Johannesburg - Botswana denied Sunday plans to remove hundreds of Bushmen from their land to make way for a wildlife park.
Earlier this week, the indigenous rights group Survival International claimed that authorities were going to evict the community who have been based in the southern settlement of Ranyane for generations.
But Botswana government spokesman Jeff Ramsay said the allegations from what he described as the “London based neo-apartheid organisation” were false.
“The government of Botswana has no plans to remove those who wish stay at Ranyane,” Ramsay said in a statement.
The Bushmen, the indigenous people of southern Africa, live off the land, hunting and gathering, grow their own food, and have limited access to health care.
Survival International on Friday raised concern over reports that local government officials would send trucks to evict hundreds of Bushmen from Ranyane.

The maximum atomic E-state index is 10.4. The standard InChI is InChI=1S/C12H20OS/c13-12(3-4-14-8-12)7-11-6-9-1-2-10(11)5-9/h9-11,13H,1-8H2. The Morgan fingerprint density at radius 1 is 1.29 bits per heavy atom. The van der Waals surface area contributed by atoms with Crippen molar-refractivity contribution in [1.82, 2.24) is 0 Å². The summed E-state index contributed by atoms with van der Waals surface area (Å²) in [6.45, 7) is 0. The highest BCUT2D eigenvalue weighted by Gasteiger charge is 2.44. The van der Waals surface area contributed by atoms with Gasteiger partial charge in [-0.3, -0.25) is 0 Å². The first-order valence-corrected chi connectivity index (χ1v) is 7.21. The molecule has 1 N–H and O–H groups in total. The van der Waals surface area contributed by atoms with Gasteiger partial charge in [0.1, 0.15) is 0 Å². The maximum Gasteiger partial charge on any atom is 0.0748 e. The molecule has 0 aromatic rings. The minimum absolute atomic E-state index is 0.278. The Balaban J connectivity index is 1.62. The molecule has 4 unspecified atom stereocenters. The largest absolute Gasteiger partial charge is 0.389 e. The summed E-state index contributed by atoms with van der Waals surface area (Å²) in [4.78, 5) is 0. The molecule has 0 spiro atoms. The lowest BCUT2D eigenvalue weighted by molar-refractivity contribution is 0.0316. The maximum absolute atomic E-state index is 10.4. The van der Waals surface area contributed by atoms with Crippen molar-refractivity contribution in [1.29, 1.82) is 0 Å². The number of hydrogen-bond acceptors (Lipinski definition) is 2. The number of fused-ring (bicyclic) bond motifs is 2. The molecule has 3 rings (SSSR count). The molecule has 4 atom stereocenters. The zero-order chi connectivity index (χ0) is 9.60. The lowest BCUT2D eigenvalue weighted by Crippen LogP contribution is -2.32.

The Bushmen live on the site of a proposed wildlife park that lies between two of the country's premier safari reserves, the Central Kalahari Game Reserve and the Kgalagadi Transfrontier Park.
According to Survival International, Botswana's nature-loving president, Ian Khama, sits on the board of the United States organisation Conservation International that is implementing the wildlife corridor.
He said authorities had had five meetings with the Ranyane Bushmen, who numbered just 182, according to 2011 electoral data.
In the past years, Botswana has forcefully driven Bushmen from their land to make way for conservation parks, sparking international outrage.
Those who returned were denied access to water and threatened with prosecution.